Wipe clean half a dozen large, flat mushrooms, trim off the flap around the mushroom to stop it from charring on the grill, remove most of each stem, oil and season both sides of each mushroom and place them, gill sides down, on a hot grill. After 90 seconds, turn them through 90 degrees. After another 90 seconds, flip them over. After 90 seconds, place half a tablespoon of parsley butter (unsalted butter, chopped parsley, dijon mustard, garlic and lemon juice, combined to taste) in each mushroom, turn them through 90 degrees, and lower the hood. They will be cooked in 90 seconds and the butter will have begun to melt into them. Lift off the grill on to a platter and place to one side.
Prepare a small ciabatta roll for each mushroom by splitting and warming them on the grill for 20 seconds, crust sides down and another 20 seconds cut sides down. Lift them off and spread the cut sides with chipotle mayonnaise (good bottled mayonnaise such as Best Foods or Hellman's blended with chipotle peppers in adobo, available in specialty food shops). Place a mushroom, gill sides up, on each base, top with slices of salad onion and sprinkle generously with grated parmesan. Replace the top of each bun. Eat.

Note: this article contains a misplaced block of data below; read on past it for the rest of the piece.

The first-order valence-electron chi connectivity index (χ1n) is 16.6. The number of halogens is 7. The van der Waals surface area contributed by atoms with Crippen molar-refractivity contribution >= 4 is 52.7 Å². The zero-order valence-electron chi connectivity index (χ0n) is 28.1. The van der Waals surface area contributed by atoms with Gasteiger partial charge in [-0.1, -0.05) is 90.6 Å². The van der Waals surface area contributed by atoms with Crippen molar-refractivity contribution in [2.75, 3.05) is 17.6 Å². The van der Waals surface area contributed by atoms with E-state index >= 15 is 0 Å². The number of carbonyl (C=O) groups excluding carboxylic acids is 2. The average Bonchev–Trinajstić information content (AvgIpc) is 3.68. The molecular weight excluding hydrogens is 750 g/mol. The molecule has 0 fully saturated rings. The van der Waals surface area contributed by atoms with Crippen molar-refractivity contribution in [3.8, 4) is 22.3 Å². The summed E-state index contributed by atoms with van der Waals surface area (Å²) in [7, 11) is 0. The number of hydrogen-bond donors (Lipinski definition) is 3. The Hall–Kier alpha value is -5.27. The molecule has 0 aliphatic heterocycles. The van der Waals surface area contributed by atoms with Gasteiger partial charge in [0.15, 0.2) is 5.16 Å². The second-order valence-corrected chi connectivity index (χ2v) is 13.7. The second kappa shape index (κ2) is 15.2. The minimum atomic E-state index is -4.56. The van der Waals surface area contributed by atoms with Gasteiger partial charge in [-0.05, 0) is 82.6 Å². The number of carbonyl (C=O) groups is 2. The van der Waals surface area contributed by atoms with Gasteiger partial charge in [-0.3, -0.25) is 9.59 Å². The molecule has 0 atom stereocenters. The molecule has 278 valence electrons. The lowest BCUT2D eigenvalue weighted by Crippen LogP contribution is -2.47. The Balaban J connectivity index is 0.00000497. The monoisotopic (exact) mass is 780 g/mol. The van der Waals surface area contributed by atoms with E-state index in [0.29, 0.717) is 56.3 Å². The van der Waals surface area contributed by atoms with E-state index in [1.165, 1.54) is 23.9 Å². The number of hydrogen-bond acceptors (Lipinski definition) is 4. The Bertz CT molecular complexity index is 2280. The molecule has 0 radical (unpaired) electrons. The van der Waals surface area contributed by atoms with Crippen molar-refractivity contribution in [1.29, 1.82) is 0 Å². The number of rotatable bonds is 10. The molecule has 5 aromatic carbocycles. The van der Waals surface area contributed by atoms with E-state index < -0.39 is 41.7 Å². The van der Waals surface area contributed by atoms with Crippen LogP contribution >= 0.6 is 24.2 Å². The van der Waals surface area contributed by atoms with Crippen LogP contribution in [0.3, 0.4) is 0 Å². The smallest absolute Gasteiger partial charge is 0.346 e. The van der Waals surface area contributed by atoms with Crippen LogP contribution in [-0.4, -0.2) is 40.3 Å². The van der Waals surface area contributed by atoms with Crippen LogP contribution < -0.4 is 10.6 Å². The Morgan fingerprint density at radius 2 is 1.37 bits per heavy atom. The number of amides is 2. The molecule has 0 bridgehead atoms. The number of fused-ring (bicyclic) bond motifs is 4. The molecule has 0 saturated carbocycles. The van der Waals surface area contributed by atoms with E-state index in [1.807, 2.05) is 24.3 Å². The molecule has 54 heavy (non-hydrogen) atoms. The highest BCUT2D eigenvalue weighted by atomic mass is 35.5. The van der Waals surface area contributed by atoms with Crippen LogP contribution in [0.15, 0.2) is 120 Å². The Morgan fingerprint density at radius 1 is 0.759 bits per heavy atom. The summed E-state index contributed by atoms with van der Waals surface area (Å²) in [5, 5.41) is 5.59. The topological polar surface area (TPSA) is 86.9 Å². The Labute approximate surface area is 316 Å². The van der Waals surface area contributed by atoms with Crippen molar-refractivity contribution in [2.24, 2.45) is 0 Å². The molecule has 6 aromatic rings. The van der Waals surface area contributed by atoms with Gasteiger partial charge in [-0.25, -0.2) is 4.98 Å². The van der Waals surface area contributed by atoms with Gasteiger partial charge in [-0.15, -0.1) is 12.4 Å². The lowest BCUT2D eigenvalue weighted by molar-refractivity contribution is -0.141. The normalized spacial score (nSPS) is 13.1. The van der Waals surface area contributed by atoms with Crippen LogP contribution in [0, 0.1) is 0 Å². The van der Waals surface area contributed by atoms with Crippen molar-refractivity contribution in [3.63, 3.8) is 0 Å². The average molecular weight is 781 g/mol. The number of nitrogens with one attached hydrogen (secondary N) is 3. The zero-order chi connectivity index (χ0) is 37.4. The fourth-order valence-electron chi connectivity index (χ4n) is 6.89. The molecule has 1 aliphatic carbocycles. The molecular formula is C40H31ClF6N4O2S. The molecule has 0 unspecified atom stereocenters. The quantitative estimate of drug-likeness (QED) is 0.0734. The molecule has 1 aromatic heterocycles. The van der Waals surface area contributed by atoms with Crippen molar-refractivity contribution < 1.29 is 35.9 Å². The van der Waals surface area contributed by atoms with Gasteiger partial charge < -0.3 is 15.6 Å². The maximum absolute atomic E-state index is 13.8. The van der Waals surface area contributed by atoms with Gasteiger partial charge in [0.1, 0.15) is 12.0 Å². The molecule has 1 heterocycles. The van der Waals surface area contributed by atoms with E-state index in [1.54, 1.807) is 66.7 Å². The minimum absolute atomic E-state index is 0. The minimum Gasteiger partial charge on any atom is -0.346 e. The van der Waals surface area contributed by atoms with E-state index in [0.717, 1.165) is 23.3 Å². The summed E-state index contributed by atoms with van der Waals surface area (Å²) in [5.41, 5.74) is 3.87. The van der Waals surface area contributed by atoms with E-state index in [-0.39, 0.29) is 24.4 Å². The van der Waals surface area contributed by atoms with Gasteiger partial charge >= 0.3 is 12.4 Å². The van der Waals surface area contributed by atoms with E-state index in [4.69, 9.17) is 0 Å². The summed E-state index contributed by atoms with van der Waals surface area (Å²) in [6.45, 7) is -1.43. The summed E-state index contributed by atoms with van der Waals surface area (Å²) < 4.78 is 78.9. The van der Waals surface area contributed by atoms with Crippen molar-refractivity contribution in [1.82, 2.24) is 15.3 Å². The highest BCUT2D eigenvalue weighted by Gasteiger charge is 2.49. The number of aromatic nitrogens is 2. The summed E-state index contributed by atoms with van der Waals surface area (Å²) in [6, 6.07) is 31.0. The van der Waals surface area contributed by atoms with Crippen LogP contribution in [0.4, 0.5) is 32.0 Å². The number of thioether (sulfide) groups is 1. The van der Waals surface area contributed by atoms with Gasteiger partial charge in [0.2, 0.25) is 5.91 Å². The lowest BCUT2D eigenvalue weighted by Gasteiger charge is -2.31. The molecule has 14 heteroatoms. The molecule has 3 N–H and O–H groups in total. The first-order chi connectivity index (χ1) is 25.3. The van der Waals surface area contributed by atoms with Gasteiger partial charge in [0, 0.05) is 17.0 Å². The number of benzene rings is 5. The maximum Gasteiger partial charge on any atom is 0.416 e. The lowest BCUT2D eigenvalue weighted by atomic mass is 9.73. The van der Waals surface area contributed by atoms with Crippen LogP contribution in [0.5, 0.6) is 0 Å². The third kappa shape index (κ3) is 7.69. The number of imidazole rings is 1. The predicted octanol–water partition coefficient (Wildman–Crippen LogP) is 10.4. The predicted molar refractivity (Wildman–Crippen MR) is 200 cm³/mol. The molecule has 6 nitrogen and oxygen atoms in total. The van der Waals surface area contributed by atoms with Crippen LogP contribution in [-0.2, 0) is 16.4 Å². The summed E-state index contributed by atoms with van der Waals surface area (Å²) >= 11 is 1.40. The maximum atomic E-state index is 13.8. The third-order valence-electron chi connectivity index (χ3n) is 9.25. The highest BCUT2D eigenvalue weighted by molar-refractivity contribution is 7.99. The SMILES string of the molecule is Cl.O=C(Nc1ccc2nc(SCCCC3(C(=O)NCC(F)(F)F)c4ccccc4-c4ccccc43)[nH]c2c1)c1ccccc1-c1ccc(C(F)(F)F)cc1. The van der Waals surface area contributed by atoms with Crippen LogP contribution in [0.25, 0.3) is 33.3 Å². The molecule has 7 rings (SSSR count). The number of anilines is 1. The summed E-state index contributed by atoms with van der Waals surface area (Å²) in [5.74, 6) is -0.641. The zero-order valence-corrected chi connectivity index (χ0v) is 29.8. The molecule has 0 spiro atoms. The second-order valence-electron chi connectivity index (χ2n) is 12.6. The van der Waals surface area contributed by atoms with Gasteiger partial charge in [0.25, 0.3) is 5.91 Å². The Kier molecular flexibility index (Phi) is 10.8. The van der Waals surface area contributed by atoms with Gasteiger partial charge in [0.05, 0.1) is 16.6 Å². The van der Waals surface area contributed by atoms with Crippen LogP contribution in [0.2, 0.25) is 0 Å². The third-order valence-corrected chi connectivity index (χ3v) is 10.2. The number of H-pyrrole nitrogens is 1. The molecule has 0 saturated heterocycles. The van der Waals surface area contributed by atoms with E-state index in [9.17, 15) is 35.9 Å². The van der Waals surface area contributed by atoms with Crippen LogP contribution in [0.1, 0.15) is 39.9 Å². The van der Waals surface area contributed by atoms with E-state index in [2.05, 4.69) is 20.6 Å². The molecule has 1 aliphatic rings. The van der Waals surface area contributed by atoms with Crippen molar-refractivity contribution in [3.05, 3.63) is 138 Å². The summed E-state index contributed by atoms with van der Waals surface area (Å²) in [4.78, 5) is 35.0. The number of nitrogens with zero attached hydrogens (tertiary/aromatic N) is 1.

Asian pears - a modern twist on a French classic from the Belle Epoque - stuffed packham pears with honey and ginger syrup
Take four packham pears, leave unpeeled but slice off a cap about 2 centimetres down from the stem of each and, using a melon-baller, dig out the core and seeds, and some of the surrounding flesh, taking care not to break through the sides or bottoms.
Chop a handful of sultanas with a handful of pine nuts and warm four tablespoons of honey so that it runs easily. Stuff the pears loosely with the sultana mixture and drizzle in the honey, dividing the fillings between the four pears.
Now, take a quantity of the syrup from a jar of ginger in syrup and drizzle about one teaspoon into each pear. Replace the caps.
Sit the pears on foil halos, just likes the ones used for the figs (above), on a hot (200C) grill. Roast the pears until they become tender, which will take about 20 to 30 minutes, depending upon the ripeness of the fruit.
Using tongs, lift the pears off the grill and lower each into a small serving bowl. Tip the caps to one side and top each pear with a generous dollop of creme fraiche. Eat.
Roasted nectarines - with creme fraiche and chopped nuts or smashed Maltesers
Cut two nectarines in half, removing the seeds. Sit each half on a foil halo, spoon in raw sugar (the Costa Rican Dulce is best) and place on the grill. The sugar will melt and combine with the juices to form a syrup as the fruit cooks. Times can vary from 20 to 40 minutes, according to the ripeness of the fruit. Lift into bowls, top with a dollop of creme fraiche and sprinkle with either chopped, sugared nuts or the aforementioned Maltesers, ruthlessly bashed before you open the bag.
Now, that's a great Aussie Barbecue.
Heat and Smoke: Mastering the Dark Art of Real Barbecue, by Bob Hart, Hartbeat Media, $24.95. Bookshops or through heatandsmoke.com.